Torque or speed is a fundamental attribute of organizational growth. If you’ve ever used a wrench connected to a nut or bolt, you know that it produces what’s referred to as torque, a turning force that loosens or tightens the nut or the bolt.
Torque is the tendency of a force to rotate an object about an axis. Just as a force is a push or a pull, a torque can be thought of as a twist. As you can see in the picture, the magnitude of torque or that force depends on three quantities: (1) the force applied, (2) the length of the lever arm connecting the axis to the point of force application, and (3) the angle between the two.
The torque or speed of growth works very similarly in organizations. The axis, which force is applied to, is your external market opportunity. This may be launching a new product or service launch, trying to penetrate a new account, or perhaps entering a new geographic market. Give consideration to the following three areas when thinking about the torque, or speed, of growth.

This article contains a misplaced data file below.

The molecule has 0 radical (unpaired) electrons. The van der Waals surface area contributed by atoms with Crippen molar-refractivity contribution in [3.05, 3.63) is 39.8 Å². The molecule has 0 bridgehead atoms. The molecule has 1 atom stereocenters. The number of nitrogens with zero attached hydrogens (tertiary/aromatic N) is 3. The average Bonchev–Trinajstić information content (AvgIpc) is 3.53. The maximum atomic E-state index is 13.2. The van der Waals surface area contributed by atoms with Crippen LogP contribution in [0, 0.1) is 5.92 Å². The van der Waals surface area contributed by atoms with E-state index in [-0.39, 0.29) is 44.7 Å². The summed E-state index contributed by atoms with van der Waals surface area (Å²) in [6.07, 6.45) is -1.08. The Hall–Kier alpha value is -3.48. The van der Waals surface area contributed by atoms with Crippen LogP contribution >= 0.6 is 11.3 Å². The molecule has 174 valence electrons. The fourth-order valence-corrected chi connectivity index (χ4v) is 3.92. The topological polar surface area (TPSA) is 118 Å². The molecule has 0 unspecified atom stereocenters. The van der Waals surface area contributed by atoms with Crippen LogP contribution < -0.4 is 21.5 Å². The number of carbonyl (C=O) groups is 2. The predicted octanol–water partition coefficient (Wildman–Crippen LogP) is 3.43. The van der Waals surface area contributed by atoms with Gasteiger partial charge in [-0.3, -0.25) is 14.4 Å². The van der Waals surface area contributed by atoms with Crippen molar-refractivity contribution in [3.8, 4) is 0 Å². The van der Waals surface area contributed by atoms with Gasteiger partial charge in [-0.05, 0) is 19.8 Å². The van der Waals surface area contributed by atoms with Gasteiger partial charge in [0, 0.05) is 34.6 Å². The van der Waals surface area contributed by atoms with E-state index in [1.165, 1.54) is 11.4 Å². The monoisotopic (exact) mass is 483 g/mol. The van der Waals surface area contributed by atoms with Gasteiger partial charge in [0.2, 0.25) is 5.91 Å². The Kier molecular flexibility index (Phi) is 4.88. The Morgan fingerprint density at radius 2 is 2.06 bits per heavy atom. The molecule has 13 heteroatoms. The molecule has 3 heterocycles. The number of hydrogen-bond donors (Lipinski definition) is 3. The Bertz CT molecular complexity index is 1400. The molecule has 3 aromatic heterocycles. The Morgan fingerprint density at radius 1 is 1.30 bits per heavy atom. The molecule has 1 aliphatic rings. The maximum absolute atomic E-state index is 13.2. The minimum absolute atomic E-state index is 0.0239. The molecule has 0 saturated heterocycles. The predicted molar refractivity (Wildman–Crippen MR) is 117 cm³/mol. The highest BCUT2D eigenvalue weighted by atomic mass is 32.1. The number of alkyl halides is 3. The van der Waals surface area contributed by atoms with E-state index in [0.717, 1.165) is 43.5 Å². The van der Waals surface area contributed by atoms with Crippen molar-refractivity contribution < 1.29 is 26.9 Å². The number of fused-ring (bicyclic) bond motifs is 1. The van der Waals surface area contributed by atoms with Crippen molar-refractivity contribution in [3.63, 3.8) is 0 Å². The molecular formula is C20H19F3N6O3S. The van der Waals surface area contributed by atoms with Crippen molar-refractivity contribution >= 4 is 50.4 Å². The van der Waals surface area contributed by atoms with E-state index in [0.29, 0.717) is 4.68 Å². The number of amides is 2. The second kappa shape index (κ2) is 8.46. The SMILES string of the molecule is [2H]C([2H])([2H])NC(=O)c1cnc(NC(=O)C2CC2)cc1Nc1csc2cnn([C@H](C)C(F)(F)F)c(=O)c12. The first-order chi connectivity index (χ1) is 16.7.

The force you apply to that market opportunity is a combination of your people, their resources to invest (such as training and development), a repeatable and predictable sales process, market research, competitive analysis, and marketing communication.
Length of the Lever Arm
The length of the lever arm connected to the axis is your physical proximity to the market opportunity. This is why it’s difficult to parachute into a new geography you’re trying to grow and why field-marketing campaigns are seldom effective when they’re run from ‘‘corporate’’ 3,000 miles away by people without village knowledge.
Angle Between Market Opportunity and Force
The angle between your market opportunity and your force consists of your strategic relationships. Build a robust portfolio of relationships that can provide unique and actionable insights, reciprocate value, and accelerate your ability to get things done, and you’ll infinitely enhance your torque or speed of growth.
Why does torque or speed of growth matter? It is the difference between having the ‘‘first mover’’ advantage and being a fast follower. In many markets, there is an inherent window of market opportunity and a very real and often substantial opportunity cost of not getting the torque or speed of growth right.
To learn more, read the revised and updated Relationship Economics paperback edition with 40 percent new content, including an all-new chapter 10 on social media and business relationships (Wiley, Feb. 2011).